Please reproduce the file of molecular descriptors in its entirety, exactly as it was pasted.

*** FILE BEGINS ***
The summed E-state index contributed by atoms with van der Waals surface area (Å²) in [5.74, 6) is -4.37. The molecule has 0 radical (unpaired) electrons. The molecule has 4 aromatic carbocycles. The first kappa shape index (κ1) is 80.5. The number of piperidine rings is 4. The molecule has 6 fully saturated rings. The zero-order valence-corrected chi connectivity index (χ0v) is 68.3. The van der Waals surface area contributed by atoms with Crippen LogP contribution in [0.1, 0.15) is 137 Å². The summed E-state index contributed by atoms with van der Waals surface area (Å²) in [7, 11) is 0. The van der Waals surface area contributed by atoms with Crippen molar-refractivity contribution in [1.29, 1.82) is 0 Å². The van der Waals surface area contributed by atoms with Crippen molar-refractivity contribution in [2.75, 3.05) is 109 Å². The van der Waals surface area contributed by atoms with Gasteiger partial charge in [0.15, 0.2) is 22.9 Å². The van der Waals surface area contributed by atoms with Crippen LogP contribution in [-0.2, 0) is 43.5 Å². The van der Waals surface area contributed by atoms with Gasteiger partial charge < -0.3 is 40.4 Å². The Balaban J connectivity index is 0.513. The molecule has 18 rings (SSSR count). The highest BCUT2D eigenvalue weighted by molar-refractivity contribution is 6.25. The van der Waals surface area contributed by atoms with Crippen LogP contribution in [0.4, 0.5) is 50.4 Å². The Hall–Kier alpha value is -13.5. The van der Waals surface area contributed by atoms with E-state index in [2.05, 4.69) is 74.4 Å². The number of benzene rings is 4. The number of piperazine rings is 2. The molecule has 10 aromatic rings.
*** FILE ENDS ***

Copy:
The summed E-state index contributed by atoms with van der Waals surface area (Å²) in [5.74, 6) is -4.37. The molecule has 0 radical (unpaired) electrons. The molecule has 4 aromatic carbocycles. The first kappa shape index (κ1) is 80.5. The number of piperidine rings is 4. The molecule has 6 fully saturated rings. The zero-order valence-corrected chi connectivity index (χ0v) is 68.3. The van der Waals surface area contributed by atoms with Crippen LogP contribution in [0.1, 0.15) is 137 Å². The summed E-state index contributed by atoms with van der Waals surface area (Å²) in [7, 11) is 0. The van der Waals surface area contributed by atoms with Crippen molar-refractivity contribution in [1.29, 1.82) is 0 Å². The van der Waals surface area contributed by atoms with Crippen molar-refractivity contribution in [2.75, 3.05) is 109 Å². The van der Waals surface area contributed by atoms with Gasteiger partial charge in [0.15, 0.2) is 22.9 Å². The van der Waals surface area contributed by atoms with Crippen LogP contribution in [-0.2, 0) is 43.5 Å². The van der Waals surface area contributed by atoms with Gasteiger partial charge < -0.3 is 40.4 Å². The Balaban J connectivity index is 0.513. The molecule has 18 rings (SSSR count). The highest BCUT2D eigenvalue weighted by molar-refractivity contribution is 6.25. The van der Waals surface area contributed by atoms with Crippen LogP contribution in [0.4, 0.5) is 50.4 Å². The Hall–Kier alpha value is -13.5. The van der Waals surface area contributed by atoms with E-state index in [2.05, 4.69) is 74.4 Å². The number of benzene rings is 4. The number of piperazine rings is 2. The molecule has 10 aromatic rings.